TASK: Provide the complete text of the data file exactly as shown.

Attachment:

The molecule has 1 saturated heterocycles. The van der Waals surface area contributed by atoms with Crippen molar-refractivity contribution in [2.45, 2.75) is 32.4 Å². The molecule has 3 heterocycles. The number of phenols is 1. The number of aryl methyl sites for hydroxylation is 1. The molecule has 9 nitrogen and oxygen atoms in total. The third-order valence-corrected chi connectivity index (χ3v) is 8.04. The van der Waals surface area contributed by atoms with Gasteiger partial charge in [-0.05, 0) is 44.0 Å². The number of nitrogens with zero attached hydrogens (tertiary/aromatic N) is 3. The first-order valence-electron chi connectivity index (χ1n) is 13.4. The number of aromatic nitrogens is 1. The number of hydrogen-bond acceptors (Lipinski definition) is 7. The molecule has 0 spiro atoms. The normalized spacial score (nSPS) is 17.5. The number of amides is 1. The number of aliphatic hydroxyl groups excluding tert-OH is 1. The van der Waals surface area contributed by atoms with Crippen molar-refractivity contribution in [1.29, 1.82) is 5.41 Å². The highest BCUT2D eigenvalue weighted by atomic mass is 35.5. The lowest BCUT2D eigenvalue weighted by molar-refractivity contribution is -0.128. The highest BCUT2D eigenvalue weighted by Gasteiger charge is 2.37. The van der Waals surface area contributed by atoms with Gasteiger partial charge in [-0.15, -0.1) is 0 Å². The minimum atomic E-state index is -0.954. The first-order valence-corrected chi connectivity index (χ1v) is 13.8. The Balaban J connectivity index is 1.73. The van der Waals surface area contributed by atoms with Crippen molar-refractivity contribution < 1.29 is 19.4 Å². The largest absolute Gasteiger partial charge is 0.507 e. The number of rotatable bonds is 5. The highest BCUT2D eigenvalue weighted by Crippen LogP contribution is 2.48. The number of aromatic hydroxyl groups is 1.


The molecule has 1 saturated heterocycles. The van der Waals surface area contributed by atoms with Crippen molar-refractivity contribution in [2.45, 2.75) is 32.4 Å². The molecule has 3 heterocycles. The number of phenols is 1. The number of aryl methyl sites for hydroxylation is 1. The molecule has 9 nitrogen and oxygen atoms in total. The third-order valence-corrected chi connectivity index (χ3v) is 8.04. The van der Waals surface area contributed by atoms with Gasteiger partial charge in [-0.05, 0) is 44.0 Å². The number of nitrogens with zero attached hydrogens (tertiary/aromatic N) is 3. The first-order valence-electron chi connectivity index (χ1n) is 13.4. The number of aromatic nitrogens is 1. The number of hydrogen-bond acceptors (Lipinski definition) is 7. The molecule has 0 spiro atoms. The normalized spacial score (nSPS) is 17.5. The number of amides is 1. The number of aliphatic hydroxyl groups excluding tert-OH is 1. The van der Waals surface area contributed by atoms with Crippen molar-refractivity contribution in [1.29, 1.82) is 5.41 Å². The highest BCUT2D eigenvalue weighted by atomic mass is 35.5. The lowest BCUT2D eigenvalue weighted by molar-refractivity contribution is -0.128. The highest BCUT2D eigenvalue weighted by Gasteiger charge is 2.37. The van der Waals surface area contributed by atoms with Gasteiger partial charge in [-0.15, -0.1) is 0 Å². The minimum atomic E-state index is -0.954. The first-order valence-corrected chi connectivity index (χ1v) is 13.8. The Balaban J connectivity index is 1.73. The van der Waals surface area contributed by atoms with Crippen molar-refractivity contribution < 1.29 is 19.4 Å². The largest absolute Gasteiger partial charge is 0.507 e. The number of rotatable bonds is 5. The highest BCUT2D eigenvalue weighted by Crippen LogP contribution is 2.48. The number of aromatic hydroxyl groups is 1.